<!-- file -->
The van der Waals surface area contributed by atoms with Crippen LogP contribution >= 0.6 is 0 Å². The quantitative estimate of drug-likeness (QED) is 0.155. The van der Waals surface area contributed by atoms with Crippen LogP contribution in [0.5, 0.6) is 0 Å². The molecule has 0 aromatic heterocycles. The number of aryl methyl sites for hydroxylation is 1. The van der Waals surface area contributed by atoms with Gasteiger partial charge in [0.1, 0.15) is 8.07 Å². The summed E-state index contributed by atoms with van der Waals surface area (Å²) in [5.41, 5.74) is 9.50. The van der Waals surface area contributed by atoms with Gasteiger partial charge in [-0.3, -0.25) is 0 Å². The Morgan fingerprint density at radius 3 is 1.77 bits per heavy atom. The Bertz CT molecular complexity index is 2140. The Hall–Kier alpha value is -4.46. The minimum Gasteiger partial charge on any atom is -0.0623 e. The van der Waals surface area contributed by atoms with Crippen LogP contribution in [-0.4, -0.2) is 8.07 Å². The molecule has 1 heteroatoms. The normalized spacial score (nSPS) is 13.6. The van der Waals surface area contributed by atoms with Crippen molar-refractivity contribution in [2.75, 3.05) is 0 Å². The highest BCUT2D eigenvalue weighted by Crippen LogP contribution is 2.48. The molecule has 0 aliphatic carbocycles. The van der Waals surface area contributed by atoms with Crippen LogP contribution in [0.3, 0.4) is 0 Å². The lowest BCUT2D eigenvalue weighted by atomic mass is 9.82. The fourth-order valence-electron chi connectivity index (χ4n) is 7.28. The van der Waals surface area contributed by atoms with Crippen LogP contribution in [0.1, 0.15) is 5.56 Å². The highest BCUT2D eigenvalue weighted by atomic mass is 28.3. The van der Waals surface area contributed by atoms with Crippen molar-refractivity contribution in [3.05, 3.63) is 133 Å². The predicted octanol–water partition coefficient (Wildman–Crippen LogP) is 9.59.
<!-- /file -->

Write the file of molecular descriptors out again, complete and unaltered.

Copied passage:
The van der Waals surface area contributed by atoms with Crippen LogP contribution >= 0.6 is 0 Å². The quantitative estimate of drug-likeness (QED) is 0.155. The van der Waals surface area contributed by atoms with Crippen LogP contribution in [0.5, 0.6) is 0 Å². The molecule has 0 aromatic heterocycles. The number of aryl methyl sites for hydroxylation is 1. The van der Waals surface area contributed by atoms with Gasteiger partial charge in [0.1, 0.15) is 8.07 Å². The summed E-state index contributed by atoms with van der Waals surface area (Å²) in [5.41, 5.74) is 9.50. The van der Waals surface area contributed by atoms with Gasteiger partial charge in [-0.3, -0.25) is 0 Å². The Morgan fingerprint density at radius 3 is 1.77 bits per heavy atom. The Bertz CT molecular complexity index is 2140. The Hall–Kier alpha value is -4.46. The minimum Gasteiger partial charge on any atom is -0.0623 e. The van der Waals surface area contributed by atoms with Crippen LogP contribution in [-0.4, -0.2) is 8.07 Å². The molecule has 1 heteroatoms. The normalized spacial score (nSPS) is 13.6. The van der Waals surface area contributed by atoms with Crippen molar-refractivity contribution in [2.75, 3.05) is 0 Å². The highest BCUT2D eigenvalue weighted by Crippen LogP contribution is 2.48. The molecule has 0 aliphatic carbocycles. The van der Waals surface area contributed by atoms with Crippen LogP contribution in [0.3, 0.4) is 0 Å². The lowest BCUT2D eigenvalue weighted by atomic mass is 9.82. The fourth-order valence-electron chi connectivity index (χ4n) is 7.28. The van der Waals surface area contributed by atoms with Crippen LogP contribution in [0.1, 0.15) is 5.56 Å². The highest BCUT2D eigenvalue weighted by atomic mass is 28.3. The van der Waals surface area contributed by atoms with Crippen molar-refractivity contribution in [3.05, 3.63) is 133 Å². The predicted octanol–water partition coefficient (Wildman–Crippen LogP) is 9.59.